Sept. 25, 2003
By Autumn Wehr
Sports Information Student Assistant
Last year Brandon Warfieldıs season took a 360-degree turn when he went from redshirt to the conferenceıs second-leading rusher. You see, the junior college All-American was suppose to spend his first season at Utah as a redshirt, but that plan was quickly scratched after Utah starter Marty Johnson went down with a grueling knee injury in just the second game. In search of a replacement for Johnson, the NCAA's leading rusher through two games, the Utah coaching staff spent the next three games splitting handoffs between Warfield and fellow running back J.R. Peroulis.
In the end, it was Warfield who wrapped up the starting spot after a breakout performance against Air Force. Warfield punished the Falcon defense, rushing for 149 yards in the first half alone. He finished with 193 rushing yards and three touchdowns in the game. He earned his first start in the Utes' next contest versus San Diego State.
Warfield would spend the rest of the season proving he deserved the starting nod. He averaged 102.1 yards per game, highlighted by a season-best 194 yards against in-state rival Brigham Young, and 4.6 yards per carry. The 5-10, 210-pound player finished the year with 919 yards on 201 carries, to go along with a team-best nine touchdowns. The outstanding effort earned him second-team honors from both the league and the Las Vegas Review Journal. He was also named MWC Offensive Player of the Week twice.
This year Warfield has been named to the 2003 preseason all-conference team. Even with the preseason recognition, Warfield knows the return of Johnson and a new head coach meant proving himself all over again. The running back worked hard during spring practice and the off-season to prepare for his senior year and adapt to the new coaching staff. "I've come a long way from spring," proclaims Warfield.
It is a statement Utah offensive coordinator Mike Sanford couldn't agree with more. "Brandon has improved tremendously from spring, going faster and harder. He understands the offense better, and knows where to go and what to do," says Stanford.
After an injury to Johnson during the preseason camp, Warfieldıs stock shot up even more. "With Marty's injury, Brandon has gotten tons of reps, which has been really good for him. He was the offensive player of the game in two of our scrimmages," Sanford explains.
He improved on that accomplishment once the actual season began. Warfield rushed for 173 yards and a touchdown in Utahıs season-opening win over Utah State and was named MWC Co-Offensive Player of the Week.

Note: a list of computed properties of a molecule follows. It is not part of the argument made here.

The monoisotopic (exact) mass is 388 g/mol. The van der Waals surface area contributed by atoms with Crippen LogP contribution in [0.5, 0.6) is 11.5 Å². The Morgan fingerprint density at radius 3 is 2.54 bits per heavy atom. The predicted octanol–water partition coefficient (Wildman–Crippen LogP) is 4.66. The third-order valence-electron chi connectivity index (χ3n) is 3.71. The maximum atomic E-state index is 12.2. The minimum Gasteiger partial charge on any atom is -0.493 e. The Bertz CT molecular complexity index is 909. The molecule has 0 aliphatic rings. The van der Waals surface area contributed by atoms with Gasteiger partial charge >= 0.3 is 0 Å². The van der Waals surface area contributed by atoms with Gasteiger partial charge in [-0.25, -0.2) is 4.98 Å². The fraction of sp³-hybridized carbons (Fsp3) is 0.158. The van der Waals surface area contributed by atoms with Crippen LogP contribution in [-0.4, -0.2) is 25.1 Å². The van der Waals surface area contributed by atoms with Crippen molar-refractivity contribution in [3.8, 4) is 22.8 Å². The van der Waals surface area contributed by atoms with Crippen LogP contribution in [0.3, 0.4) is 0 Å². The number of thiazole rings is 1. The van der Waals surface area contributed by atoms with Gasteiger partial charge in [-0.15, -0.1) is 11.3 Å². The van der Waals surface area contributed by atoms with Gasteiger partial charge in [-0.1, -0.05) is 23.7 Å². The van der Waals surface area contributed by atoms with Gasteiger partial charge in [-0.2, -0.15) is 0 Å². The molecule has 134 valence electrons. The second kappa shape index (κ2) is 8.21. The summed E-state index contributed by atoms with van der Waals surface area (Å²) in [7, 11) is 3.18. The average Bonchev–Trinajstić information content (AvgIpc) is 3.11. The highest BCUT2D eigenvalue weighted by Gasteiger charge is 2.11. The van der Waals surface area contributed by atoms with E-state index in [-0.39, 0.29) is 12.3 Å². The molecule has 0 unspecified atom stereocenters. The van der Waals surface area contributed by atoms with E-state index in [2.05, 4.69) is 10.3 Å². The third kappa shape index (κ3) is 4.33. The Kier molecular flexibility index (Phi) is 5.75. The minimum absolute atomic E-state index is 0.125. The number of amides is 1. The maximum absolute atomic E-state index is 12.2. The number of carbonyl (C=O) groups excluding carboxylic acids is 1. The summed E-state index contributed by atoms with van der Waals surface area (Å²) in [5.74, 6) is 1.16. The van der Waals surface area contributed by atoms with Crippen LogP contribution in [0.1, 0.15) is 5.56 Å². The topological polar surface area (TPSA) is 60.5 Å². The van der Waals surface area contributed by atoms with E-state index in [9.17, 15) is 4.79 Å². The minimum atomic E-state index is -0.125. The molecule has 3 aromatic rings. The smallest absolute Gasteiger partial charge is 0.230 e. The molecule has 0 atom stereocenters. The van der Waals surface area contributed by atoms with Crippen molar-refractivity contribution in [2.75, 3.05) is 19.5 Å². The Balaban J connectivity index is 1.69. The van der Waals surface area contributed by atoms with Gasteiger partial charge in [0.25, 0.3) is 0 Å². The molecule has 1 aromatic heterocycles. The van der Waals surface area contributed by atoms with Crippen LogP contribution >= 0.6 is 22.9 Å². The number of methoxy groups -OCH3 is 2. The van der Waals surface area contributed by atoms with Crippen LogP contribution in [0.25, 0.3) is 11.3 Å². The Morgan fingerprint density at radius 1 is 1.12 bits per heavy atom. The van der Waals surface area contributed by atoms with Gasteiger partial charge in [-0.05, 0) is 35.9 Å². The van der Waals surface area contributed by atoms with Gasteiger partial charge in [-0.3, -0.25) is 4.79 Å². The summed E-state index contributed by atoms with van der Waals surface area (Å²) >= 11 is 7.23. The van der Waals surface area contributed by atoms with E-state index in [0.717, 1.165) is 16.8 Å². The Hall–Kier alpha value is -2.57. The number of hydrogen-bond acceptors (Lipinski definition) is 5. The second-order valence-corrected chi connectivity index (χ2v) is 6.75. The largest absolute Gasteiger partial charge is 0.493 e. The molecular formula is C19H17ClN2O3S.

Warfield repeated as co-player of the week the following week after rushing for 181 yards and 3 touchdowns in Utah's loss to Texas A&M. The season-best performance was in front of more than 20 family members and friends back in the running back's home state.
Sanford describes Warfield as an athlete with many qualities that attribute to his success on the field. "Brandon has really good vision and is extremely quick. He has a great feel on inside moves." Beside quickness and agility, Warfield possesses an enthusiastic attitude and a genuine love for football. Sanford continues, "Brandon is a pleasure to coach. He is an upbeat guy with a great personality and a great smile. He is very into football."
That type of personality is part of the reason Warfield has found great success on the football field. He was a standout athlete at Crockett High School (Texas), where he lettered in both football and basketball. After high school, Warfield decided to stay in Texas and play for Kilgore Junior College. It was his sophomore season when he began to punish opposing defenses. He helped lead the Rangers to a conference title, the 2001 Red River Bowl Championship and a No. 2 national juco ranking. Warfield was magnificent on the ground, recording 1,460 yards and 22 touchdowns. He also caught 32 passes for 500 yards that year. The near 2,000-yard year garnered the Texas native J.C. Gridwire second-team All-America and first-team conference honors.
Hungry for success at the next level, Warfield transferred to Utah. He describes D-I football as, "More up tempo than JC." He continues, "Everything, like the weight rooms and facilities are bigger and better here, and opponents are stronger and faster."
Warfield credits his family for supporting his football career through and through. "I lay for my family. They drive me," he explains. "I look at a picture of my seven-month old nephew TJ everyday before practice and it makes me play harder."
Warfield is just as quick to tell you that his hero in life is his mother, Carolyn Warfield. "I learned everything from her. She is a strong woman who raised four kids on her own. She taught me to make something out of nothing," says Warfield.
Now, in his senior season, Warfield is ready to push for more success. "I have a lot of confidence in this team and I'm just excited to play. It's my last year of college football and I want to make it the best."
With the starting job still up for grabs once Johnson returns, it looks like Warfield is doing his best to keep the coaches calling his number.